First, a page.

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"Painting raw edge of plaster board"
August 3, 2018
Q. Hi. My bathroom renovation is almost complete. The frame and sill of a window (not in the shower) were not tiled with the tiles on the wall as they should have been. Instead, there is a layer of plaster and paint covering the cut raw edges of sheetrock and edge of tile. People who have seen this state that I should line the frame and sill with marble or Corian or similar material to protect this from water vapor damage.
Could a coat of water based polyurethane give sufficient water resistance or, better yet, waterproofing? Can it be placed over regular household latex paint? Some other materials (varnish, shellac, lacquer) I understand will yellow over time. I've looked into waterproofing paints and acrylic sheets but technical assistants for these products say they will not serve my intended purpose.
- New York, New York
A. Hi Susan. A pic would help, but I think I understand what you have. It's not as much a question of water vapor as of water from the window, mechanical damage, etc. Listen to the 'people who have seen this' -- the raw cut edge of plasterboard is not going to be acceptable no matter what you paint it with.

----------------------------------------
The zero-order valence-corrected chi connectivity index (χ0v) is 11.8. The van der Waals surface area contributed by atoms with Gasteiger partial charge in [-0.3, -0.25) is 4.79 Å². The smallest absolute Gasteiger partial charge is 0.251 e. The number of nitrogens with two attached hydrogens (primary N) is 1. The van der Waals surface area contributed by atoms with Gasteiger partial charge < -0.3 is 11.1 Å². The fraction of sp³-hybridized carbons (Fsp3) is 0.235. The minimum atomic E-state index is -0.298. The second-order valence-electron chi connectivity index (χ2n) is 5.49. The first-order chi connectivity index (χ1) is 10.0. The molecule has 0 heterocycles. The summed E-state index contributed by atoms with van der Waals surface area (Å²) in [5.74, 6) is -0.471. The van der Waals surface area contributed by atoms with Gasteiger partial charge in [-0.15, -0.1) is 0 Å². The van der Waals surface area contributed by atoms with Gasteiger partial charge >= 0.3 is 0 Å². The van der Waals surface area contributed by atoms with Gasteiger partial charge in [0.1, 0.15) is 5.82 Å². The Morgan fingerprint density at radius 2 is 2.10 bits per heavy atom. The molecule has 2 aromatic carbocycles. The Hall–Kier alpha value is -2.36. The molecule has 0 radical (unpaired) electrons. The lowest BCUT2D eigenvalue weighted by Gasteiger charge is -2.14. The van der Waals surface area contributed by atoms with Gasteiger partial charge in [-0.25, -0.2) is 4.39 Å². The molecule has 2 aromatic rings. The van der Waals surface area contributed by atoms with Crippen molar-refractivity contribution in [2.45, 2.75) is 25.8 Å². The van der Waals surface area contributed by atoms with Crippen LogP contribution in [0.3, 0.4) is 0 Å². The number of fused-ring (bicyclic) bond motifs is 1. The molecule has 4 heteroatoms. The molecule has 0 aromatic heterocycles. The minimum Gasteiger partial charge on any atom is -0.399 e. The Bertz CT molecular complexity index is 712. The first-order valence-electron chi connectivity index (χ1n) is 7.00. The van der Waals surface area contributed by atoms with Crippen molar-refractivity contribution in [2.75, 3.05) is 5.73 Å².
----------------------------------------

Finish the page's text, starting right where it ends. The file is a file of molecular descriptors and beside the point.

Whether you use a marble or Corian sill, or a wood sill, you need molding of some sort all around the window opening, no raw edges of plasterboard.
Ted Mooney, P.E. RET
Aloha -- an idea worth spreading
finishing.com - Pine Beach, New Jersey
August 9, 2018
The most bang for your buck both in terms of materials and labor (LOVE LOVE LOVE marble, but oof have fun cutting it!) is going to be trimming-out with white PVC board. More and more hardware stores and lumberyards carry it now. It's commonly used on patio railings and porch trim. I have a window IN my shower (downstairs bathroom used to be a Butler's pantry) that was rotted out and my dad I removed all the damaged wood, painted (or should I say messily smeared lol) the hemlock house framing underneath with 2-part polyester boatyard resin to stabilize the surface against dry rot, and rebuilt the decorative trim-boards and sill with PVC. It is very easy to work with, stands up brilliantly to moisture, and can be painted with normal latex paint. Also, silicone tub caulk sticks to it very well. Apply CONSERVATIVELY, bare minimum you absolutely need, removing all excess, before paint.
You'll be SO much happier for SO much longer if you do the job using traditional trim protocols and long-lasting materials!
Plating Solutions Control Specialist /
Industrial Waste Water Treatment - Brattleboro, Vermont